Yasu Saka did his post-graduate work on the cell cycle in Mitsuhiro Yanagida’s lab, Kyoto University, Japan. In 1996, he joined Jim Smith’s lab in the National Institute for Medical Research, London, UK as a post-doc, working on the mechanism of mesoderm formation in Xenopus embryos. He moved to the Wellcome Trust/Cancer Research UK Gurdon Institute, Cambridge, as Jim became the chairman of the institute. He moved to Lille, France in 2006 as a group leader at the Interdisciplinary Research Institute CNRS. He joined the University of Aberdeen in January 2010.
Our main interest is the pattern formation in animal development. Many different kinds of cells in the body of animals, including humans, are formed in the right place in the right time during embryogenesis. Large numbers of cells in the embryo act in concert to form tissues like skin, muscle or liver. Surprisingly, embryogenesis is a self-organising process and does not require any instructions from outside of the embryo. In other words, embryos 'know how to behave without being told'. How does this happen? How do cells behave as a collective and self-organize into tissues and organs during embryogenesis?
We aim to answer these questions by using novel approaches: the 'Synthetic Developmental Biology'. We formulate mathematical models that are simple yet reproduce the complex pattern formation in the embryo. To test our models we also design and engineer synthetic multi-cellular system using the yeast S.cerevisiae. Such engineered system, unlike natural embryos, is flexible and allows re-designing to test various predictions from different mathematical models. Our work would provide a new perspective to embryogenesis and pattern formation. This in turn may lead to new techniques in regenerative medicine and in other fields of biotechnology.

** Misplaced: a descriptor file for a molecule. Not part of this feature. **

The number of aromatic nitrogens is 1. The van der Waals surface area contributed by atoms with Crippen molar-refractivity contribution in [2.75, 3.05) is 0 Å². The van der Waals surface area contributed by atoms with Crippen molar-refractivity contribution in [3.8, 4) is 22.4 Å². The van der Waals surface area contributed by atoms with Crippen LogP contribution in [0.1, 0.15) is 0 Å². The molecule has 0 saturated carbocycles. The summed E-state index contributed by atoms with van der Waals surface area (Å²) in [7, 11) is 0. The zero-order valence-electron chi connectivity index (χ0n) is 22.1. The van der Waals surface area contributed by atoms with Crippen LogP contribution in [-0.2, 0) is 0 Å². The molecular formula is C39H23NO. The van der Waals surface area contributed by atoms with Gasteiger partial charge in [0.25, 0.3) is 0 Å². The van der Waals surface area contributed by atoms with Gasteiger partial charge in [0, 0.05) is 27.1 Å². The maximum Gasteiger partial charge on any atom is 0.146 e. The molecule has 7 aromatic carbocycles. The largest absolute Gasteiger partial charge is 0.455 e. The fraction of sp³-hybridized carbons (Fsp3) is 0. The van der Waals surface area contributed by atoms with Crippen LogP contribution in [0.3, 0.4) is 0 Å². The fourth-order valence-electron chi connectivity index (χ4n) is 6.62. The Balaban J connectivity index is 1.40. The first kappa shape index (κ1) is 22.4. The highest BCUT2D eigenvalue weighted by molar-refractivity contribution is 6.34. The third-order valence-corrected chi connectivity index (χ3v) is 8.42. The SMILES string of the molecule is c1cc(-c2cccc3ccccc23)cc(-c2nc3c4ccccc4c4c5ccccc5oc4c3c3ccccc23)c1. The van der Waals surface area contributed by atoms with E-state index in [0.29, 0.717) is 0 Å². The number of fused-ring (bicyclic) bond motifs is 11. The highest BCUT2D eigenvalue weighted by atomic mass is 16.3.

Recent research highlights include:
We have developed a simple mathematical model of kinetochore–microtubule interactions during cell division. The model shows that the balance between attachment and detachment probabilities of kinetochore microtubules is crucial for correct chromosome bi-orientation. It reveals that chromosome bi-orientation is a probabilistic self-organisation, rather than a sophisticated process of error detection and correction.
We have created a series of Gateway shuttle vectors and an integration vector, which facilitate the assembly of artificial genes and their expression in the budding yeast Saccharomyces cerevisiae. Our method enables the rapid construction of an artificial gene from a promoter and an open reading frame (ORF) cassette by one-step recombination reaction in vitro. Furthermore, the plasmid thus created can readily be introduced into yeast cells to test the assembled gene’s functionality.
The community effect is an interaction among a group of many nearby precursor cells, and is necessary for them to maintain tissue-specific gene expression and differentiate in a coordinated manner. The mechanism of the community effect revealed by our theoretical analysis is analogous to that of quorum sensing in bacteria. The community effect may underlie the size control in animal development and the genesis of autosomal dominant diseases including tumorigenesis.
We investigated roles of a community effect theoretically in two processes of self-organized patterning by diffusible factors: Turing’s reaction-diffusion system and embryonic induction by morphogens. In Turing’s reaction-diffusion system with a built-in community effect, if induction is localized, sustained activation also remains localized. In a model of embryonic induction by a morphogen, gene expression pattern with a well-demarcated boundary emerges. Surprisingly, even when the morphogen distribution eventually becomes uniform, the system can maintain the pattern. The regulatory network thus confers memory of morphogen dynamics.
Our research is supported by Scottish Universities Life Science Alliances (SULSA)